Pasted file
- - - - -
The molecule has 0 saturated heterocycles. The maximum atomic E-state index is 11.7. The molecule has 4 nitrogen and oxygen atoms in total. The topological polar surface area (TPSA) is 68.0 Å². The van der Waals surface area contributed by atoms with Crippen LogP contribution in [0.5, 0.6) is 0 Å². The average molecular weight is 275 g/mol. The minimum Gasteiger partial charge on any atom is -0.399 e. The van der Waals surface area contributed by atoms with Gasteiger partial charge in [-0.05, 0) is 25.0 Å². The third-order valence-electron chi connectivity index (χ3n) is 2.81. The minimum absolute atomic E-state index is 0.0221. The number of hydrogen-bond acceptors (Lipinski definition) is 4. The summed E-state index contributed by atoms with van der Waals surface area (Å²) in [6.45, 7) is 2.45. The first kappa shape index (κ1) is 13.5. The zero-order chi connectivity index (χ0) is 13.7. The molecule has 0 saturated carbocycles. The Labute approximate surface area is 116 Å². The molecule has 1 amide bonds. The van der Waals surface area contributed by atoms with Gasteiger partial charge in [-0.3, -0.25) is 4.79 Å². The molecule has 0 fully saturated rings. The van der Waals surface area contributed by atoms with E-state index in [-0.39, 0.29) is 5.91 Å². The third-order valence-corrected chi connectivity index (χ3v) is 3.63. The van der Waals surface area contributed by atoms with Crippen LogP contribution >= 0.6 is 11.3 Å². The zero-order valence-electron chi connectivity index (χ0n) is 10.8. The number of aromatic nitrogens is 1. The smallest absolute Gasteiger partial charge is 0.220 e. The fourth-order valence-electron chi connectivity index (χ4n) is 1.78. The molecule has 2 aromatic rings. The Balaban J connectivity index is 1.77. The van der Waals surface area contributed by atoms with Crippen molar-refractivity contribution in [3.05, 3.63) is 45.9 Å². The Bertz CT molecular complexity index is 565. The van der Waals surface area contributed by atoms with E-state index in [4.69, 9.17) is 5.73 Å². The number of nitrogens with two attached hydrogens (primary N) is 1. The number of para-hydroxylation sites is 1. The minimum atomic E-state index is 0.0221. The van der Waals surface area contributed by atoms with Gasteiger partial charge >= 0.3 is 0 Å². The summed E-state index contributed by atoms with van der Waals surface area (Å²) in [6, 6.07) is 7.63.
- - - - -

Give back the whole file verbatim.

The molecule has 0 saturated heterocycles. The maximum atomic E-state index is 11.7. The molecule has 4 nitrogen and oxygen atoms in total. The topological polar surface area (TPSA) is 68.0 Å². The van der Waals surface area contributed by atoms with Crippen LogP contribution in [0.5, 0.6) is 0 Å². The average molecular weight is 275 g/mol. The minimum Gasteiger partial charge on any atom is -0.399 e. The van der Waals surface area contributed by atoms with Gasteiger partial charge in [-0.05, 0) is 25.0 Å². The third-order valence-electron chi connectivity index (χ3n) is 2.81. The minimum absolute atomic E-state index is 0.0221. The number of hydrogen-bond acceptors (Lipinski definition) is 4. The summed E-state index contributed by atoms with van der Waals surface area (Å²) in [6.45, 7) is 2.45. The first kappa shape index (κ1) is 13.5. The zero-order chi connectivity index (χ0) is 13.7. The molecule has 0 saturated carbocycles. The Labute approximate surface area is 116 Å². The molecule has 1 amide bonds. The van der Waals surface area contributed by atoms with Gasteiger partial charge in [-0.3, -0.25) is 4.79 Å². The molecule has 0 fully saturated rings. The van der Waals surface area contributed by atoms with E-state index in [-0.39, 0.29) is 5.91 Å². The third-order valence-corrected chi connectivity index (χ3v) is 3.63. The van der Waals surface area contributed by atoms with Crippen LogP contribution >= 0.6 is 11.3 Å². The zero-order valence-electron chi connectivity index (χ0n) is 10.8. The number of aromatic nitrogens is 1. The smallest absolute Gasteiger partial charge is 0.220 e. The fourth-order valence-electron chi connectivity index (χ4n) is 1.78. The molecule has 2 aromatic rings. The Balaban J connectivity index is 1.77. The van der Waals surface area contributed by atoms with Crippen molar-refractivity contribution in [3.05, 3.63) is 45.9 Å². The Bertz CT molecular complexity index is 565. The van der Waals surface area contributed by atoms with E-state index in [4.69, 9.17) is 5.73 Å². The number of nitrogens with two attached hydrogens (primary N) is 1. The number of para-hydroxylation sites is 1. The minimum atomic E-state index is 0.0221. The van der Waals surface area contributed by atoms with Gasteiger partial charge >= 0.3 is 0 Å². The summed E-state index contributed by atoms with van der Waals surface area (Å²) in [6, 6.07) is 7.63.